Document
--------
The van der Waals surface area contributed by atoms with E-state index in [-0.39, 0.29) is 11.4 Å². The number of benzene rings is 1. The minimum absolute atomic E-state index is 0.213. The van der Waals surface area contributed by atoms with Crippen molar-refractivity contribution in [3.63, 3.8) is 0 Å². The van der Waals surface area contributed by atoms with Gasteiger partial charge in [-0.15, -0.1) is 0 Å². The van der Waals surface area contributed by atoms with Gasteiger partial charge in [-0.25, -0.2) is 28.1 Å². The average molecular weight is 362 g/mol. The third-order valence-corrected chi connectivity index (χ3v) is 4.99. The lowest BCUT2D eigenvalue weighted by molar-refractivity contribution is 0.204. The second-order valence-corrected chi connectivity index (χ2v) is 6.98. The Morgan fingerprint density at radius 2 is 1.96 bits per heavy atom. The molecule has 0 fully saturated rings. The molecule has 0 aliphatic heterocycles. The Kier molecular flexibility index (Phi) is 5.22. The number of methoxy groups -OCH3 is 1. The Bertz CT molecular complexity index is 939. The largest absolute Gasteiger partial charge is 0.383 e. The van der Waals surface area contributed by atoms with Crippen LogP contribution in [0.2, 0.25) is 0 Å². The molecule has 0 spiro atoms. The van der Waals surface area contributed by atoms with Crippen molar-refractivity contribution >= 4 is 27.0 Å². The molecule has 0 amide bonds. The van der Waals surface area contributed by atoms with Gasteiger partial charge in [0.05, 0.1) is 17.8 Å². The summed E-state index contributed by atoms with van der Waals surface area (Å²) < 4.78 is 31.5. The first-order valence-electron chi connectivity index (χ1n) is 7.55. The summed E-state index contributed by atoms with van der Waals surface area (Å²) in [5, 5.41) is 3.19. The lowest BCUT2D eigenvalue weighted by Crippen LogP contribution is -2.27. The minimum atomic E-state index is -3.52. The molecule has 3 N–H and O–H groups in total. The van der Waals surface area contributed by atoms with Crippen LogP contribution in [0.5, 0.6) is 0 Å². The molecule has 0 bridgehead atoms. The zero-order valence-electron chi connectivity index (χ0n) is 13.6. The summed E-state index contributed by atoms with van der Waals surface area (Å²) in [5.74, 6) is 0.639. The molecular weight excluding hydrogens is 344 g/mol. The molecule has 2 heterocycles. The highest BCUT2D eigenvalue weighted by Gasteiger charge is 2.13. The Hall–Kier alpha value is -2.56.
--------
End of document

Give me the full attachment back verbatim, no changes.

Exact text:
The van der Waals surface area contributed by atoms with E-state index in [-0.39, 0.29) is 11.4 Å². The number of benzene rings is 1. The minimum absolute atomic E-state index is 0.213. The van der Waals surface area contributed by atoms with Crippen molar-refractivity contribution in [3.63, 3.8) is 0 Å². The van der Waals surface area contributed by atoms with Gasteiger partial charge in [-0.15, -0.1) is 0 Å². The van der Waals surface area contributed by atoms with Gasteiger partial charge in [-0.25, -0.2) is 28.1 Å². The average molecular weight is 362 g/mol. The third-order valence-corrected chi connectivity index (χ3v) is 4.99. The lowest BCUT2D eigenvalue weighted by molar-refractivity contribution is 0.204. The second-order valence-corrected chi connectivity index (χ2v) is 6.98. The Morgan fingerprint density at radius 2 is 1.96 bits per heavy atom. The molecule has 0 fully saturated rings. The molecule has 0 aliphatic heterocycles. The Kier molecular flexibility index (Phi) is 5.22. The number of methoxy groups -OCH3 is 1. The Bertz CT molecular complexity index is 939. The largest absolute Gasteiger partial charge is 0.383 e. The van der Waals surface area contributed by atoms with Crippen LogP contribution in [0.2, 0.25) is 0 Å². The molecule has 0 spiro atoms. The van der Waals surface area contributed by atoms with Crippen molar-refractivity contribution >= 4 is 27.0 Å². The molecule has 0 amide bonds. The van der Waals surface area contributed by atoms with Gasteiger partial charge in [0.05, 0.1) is 17.8 Å². The summed E-state index contributed by atoms with van der Waals surface area (Å²) < 4.78 is 31.5. The first-order valence-electron chi connectivity index (χ1n) is 7.55. The summed E-state index contributed by atoms with van der Waals surface area (Å²) in [5, 5.41) is 3.19. The lowest BCUT2D eigenvalue weighted by Crippen LogP contribution is -2.27. The minimum atomic E-state index is -3.52. The molecule has 3 N–H and O–H groups in total. The van der Waals surface area contributed by atoms with Crippen LogP contribution in [0.5, 0.6) is 0 Å². The molecule has 0 bridgehead atoms. The zero-order valence-electron chi connectivity index (χ0n) is 13.6. The summed E-state index contributed by atoms with van der Waals surface area (Å²) in [5.74, 6) is 0.639. The molecular weight excluding hydrogens is 344 g/mol. The molecule has 2 heterocycles. The highest BCUT2D eigenvalue weighted by Gasteiger charge is 2.13. The Hall–Kier alpha value is -2.56.